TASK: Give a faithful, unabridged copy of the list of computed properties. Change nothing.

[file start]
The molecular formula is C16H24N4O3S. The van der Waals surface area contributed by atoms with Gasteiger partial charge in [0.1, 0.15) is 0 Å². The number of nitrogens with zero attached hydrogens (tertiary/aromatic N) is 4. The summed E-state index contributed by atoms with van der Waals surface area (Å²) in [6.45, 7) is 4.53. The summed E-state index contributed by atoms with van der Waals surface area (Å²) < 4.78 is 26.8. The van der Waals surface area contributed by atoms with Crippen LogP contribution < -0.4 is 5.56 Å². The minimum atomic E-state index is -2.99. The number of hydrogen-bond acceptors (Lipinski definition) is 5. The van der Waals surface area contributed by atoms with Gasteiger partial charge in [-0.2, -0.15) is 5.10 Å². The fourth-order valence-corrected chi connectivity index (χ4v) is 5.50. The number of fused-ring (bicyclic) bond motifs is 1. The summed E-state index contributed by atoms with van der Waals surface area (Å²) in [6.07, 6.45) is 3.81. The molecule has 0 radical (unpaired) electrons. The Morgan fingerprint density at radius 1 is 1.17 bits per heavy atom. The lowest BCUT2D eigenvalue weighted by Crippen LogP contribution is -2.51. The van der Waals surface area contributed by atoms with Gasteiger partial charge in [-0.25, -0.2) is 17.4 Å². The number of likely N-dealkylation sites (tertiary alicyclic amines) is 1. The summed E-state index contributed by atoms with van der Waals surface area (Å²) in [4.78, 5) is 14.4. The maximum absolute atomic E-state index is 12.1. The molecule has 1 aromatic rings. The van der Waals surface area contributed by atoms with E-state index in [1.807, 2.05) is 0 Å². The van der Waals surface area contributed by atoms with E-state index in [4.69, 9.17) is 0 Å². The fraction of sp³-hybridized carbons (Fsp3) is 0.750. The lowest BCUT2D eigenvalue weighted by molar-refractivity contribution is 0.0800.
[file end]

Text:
The molecular formula is C16H24N4O3S. The van der Waals surface area contributed by atoms with Gasteiger partial charge in [0.1, 0.15) is 0 Å². The number of nitrogens with zero attached hydrogens (tertiary/aromatic N) is 4. The summed E-state index contributed by atoms with van der Waals surface area (Å²) in [6.45, 7) is 4.53. The summed E-state index contributed by atoms with van der Waals surface area (Å²) < 4.78 is 26.8. The van der Waals surface area contributed by atoms with Crippen LogP contribution < -0.4 is 5.56 Å². The minimum atomic E-state index is -2.99. The number of hydrogen-bond acceptors (Lipinski definition) is 5. The van der Waals surface area contributed by atoms with Gasteiger partial charge in [-0.2, -0.15) is 5.10 Å². The fourth-order valence-corrected chi connectivity index (χ4v) is 5.50. The number of fused-ring (bicyclic) bond motifs is 1. The summed E-state index contributed by atoms with van der Waals surface area (Å²) in [6.07, 6.45) is 3.81. The molecule has 0 radical (unpaired) electrons. The Morgan fingerprint density at radius 1 is 1.17 bits per heavy atom. The lowest BCUT2D eigenvalue weighted by Crippen LogP contribution is -2.51. The van der Waals surface area contributed by atoms with Gasteiger partial charge in [-0.25, -0.2) is 17.4 Å². The number of likely N-dealkylation sites (tertiary alicyclic amines) is 1. The summed E-state index contributed by atoms with van der Waals surface area (Å²) in [4.78, 5) is 14.4. The maximum absolute atomic E-state index is 12.1. The molecule has 1 aromatic rings. The van der Waals surface area contributed by atoms with E-state index in [1.807, 2.05) is 0 Å². The van der Waals surface area contributed by atoms with E-state index in [4.69, 9.17) is 0 Å². The fraction of sp³-hybridized carbons (Fsp3) is 0.750. The lowest BCUT2D eigenvalue weighted by molar-refractivity contribution is 0.0800.